Story by Trends Publishing
Photography by Tim Nolan
Want to know more?Contact us
Two inward-facing bungalows overlook a swimming pool and courtyard to create a private sanctuary that can be shared or cordoned off
Good fences make good neighbours as the saying goes. But what if your neighbour is a family member? Is there even a need for a fence?
In the case of these bungalows, a family relationship between the two owners meant that the design of the houses, while needing privacy from the street, did not need to be completely closed off from each other. The result is an efficient use of space on two relatively small urban sites.
Designed by architect Han Loke Kwang of HYLA Architects, the houses appear symmetrical from the front, though they have variations in window size and placement. A mix of materials used on the exterior also adds visual interest.
"There is an intrinsic play between solid and translucent objects which connects them despite their contrasting attributes. But there are also practical reasons behind their use. For example, the solid mass at the front of the house is there to protect it from the extremities," says Han.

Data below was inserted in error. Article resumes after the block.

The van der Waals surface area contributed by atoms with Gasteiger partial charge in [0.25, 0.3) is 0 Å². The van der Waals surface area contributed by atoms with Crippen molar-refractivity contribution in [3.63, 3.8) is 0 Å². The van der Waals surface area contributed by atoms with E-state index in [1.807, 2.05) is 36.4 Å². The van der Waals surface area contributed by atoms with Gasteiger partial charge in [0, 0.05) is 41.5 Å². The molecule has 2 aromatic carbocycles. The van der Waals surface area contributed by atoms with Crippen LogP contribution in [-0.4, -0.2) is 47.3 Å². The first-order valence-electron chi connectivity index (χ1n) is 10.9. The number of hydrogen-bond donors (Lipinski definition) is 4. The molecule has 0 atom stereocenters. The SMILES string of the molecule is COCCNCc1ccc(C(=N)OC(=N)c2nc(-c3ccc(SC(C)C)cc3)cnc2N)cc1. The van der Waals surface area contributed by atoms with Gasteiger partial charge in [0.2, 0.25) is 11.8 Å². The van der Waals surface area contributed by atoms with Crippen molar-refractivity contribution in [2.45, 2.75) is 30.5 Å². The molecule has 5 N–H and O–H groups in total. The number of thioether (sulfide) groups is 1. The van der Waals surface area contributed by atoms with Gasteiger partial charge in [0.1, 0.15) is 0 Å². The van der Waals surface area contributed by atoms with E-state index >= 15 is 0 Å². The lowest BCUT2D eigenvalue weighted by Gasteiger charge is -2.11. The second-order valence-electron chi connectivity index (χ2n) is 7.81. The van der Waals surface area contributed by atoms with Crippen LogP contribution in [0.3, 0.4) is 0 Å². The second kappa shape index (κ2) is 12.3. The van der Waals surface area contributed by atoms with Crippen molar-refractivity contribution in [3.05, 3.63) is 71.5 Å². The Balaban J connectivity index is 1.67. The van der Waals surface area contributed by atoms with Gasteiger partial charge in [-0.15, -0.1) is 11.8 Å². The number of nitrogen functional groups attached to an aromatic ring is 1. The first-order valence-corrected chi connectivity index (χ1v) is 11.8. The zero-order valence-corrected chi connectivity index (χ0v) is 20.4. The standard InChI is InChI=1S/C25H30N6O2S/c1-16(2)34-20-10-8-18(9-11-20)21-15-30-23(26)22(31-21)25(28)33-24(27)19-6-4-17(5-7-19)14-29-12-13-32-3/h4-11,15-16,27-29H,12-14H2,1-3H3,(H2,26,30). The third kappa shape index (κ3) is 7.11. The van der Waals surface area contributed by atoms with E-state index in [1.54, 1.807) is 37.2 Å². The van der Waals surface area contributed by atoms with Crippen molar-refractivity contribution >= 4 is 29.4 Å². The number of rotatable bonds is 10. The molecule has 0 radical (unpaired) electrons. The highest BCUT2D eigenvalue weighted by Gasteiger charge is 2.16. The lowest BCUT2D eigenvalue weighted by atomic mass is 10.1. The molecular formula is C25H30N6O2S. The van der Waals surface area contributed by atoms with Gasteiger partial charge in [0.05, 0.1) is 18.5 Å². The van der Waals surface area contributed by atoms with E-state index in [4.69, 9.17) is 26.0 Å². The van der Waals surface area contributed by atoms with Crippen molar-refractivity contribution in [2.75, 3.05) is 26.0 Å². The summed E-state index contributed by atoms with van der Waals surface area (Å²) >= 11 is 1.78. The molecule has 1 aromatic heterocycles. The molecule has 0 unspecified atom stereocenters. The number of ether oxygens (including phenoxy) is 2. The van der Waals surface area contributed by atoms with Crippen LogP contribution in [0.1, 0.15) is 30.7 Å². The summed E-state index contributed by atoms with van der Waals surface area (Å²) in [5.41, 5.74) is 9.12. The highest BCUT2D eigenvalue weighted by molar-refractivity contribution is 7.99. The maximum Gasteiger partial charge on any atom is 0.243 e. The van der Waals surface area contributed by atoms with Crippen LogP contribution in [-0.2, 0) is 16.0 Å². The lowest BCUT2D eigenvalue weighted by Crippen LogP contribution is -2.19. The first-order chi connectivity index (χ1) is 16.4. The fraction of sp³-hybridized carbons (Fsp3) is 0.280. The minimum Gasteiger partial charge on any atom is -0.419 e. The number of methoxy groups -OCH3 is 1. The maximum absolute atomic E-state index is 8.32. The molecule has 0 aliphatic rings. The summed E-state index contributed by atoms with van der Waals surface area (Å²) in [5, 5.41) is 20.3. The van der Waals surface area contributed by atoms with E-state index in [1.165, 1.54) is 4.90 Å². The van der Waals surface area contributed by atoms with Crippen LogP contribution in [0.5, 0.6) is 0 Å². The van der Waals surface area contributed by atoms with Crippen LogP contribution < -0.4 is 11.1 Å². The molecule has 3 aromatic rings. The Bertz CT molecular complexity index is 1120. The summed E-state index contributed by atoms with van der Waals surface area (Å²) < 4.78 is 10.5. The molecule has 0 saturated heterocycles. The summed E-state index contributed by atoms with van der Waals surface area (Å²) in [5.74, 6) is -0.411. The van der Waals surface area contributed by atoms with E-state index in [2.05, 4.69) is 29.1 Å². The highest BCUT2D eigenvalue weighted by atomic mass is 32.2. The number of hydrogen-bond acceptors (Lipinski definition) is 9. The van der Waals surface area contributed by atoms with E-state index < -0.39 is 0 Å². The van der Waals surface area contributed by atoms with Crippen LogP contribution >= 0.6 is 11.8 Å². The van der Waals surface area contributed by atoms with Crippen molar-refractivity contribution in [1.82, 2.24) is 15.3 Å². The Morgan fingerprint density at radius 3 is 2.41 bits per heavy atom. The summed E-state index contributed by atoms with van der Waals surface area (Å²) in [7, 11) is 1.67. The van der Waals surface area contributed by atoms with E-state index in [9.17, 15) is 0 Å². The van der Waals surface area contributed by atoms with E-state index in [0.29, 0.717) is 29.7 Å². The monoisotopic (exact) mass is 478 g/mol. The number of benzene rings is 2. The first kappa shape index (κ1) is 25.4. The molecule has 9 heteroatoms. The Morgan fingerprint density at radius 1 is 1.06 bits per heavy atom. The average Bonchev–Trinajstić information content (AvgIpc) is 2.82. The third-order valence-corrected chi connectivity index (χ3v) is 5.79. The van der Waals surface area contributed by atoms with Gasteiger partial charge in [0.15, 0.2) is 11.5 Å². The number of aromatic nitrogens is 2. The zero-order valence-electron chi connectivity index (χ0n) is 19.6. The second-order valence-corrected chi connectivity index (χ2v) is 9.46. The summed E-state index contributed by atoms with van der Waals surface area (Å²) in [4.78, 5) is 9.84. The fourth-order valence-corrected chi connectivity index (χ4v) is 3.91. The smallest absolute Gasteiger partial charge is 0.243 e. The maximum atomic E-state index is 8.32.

Two separate carports at the front of each house have wooden slat doors that slide across to reveal the courtyard beyond.
"The courtyard was central to the brief in that it was something the two houses should be designed around and all the main living spaces should point towards," says Han.
The area is dominated by a 15m-long swimming pool that is surrounded by hardwood decking. The pool has a shallow strip running through it delineating the boundary line of the two sites.Along this strip a wall or fence could be built to seal off each property if either house were to be sold.
Part of the shallow section is raised above the waterline and appears like a island. Palms here, and other lush tropical plantings, add a resort feel to the outdoor setting.
Each house spans three levels, with the main living areas on the lower storeys. A series of sliding doors along the decking allow a number of entrance points.
The doors can also be folded back against the wall opening up the entire floor to the pool.
Beneath the stairwell, a pond continues the water theme and with the light-coloured tiling adds a cooling element to the interior. An internal void extends the full height of the house allowing natural light to flood the interior and also creating sight lines between floors.
"The void acts as a visual connection for everybody in the house. You can be on the top floor and still feel part of what's happening around the pool," Han says.
First published date: 28 April 2006
More news from Trends
|Architect||Han Loke Kwang, SIA, HYLA Architects, (Singapore)|
|Main contractor||Hock Ming Construction|
|Window and door hardware||Dorma; Viro; Accord|
|Kitchen manufacturer||Design Centro|
|Flooring||Burmese golden teak; ceramic tiles|
|Decking||Changal Malaysian hardwood|
|Lighting||Flos; Erco; Artemide; Louis Paulson|
|Benchtops and splashback||Corian Genesis White|
|Microwave, oven and hob||De Dietrich|
|Bathroom linen||Sheraton from Takashimaya|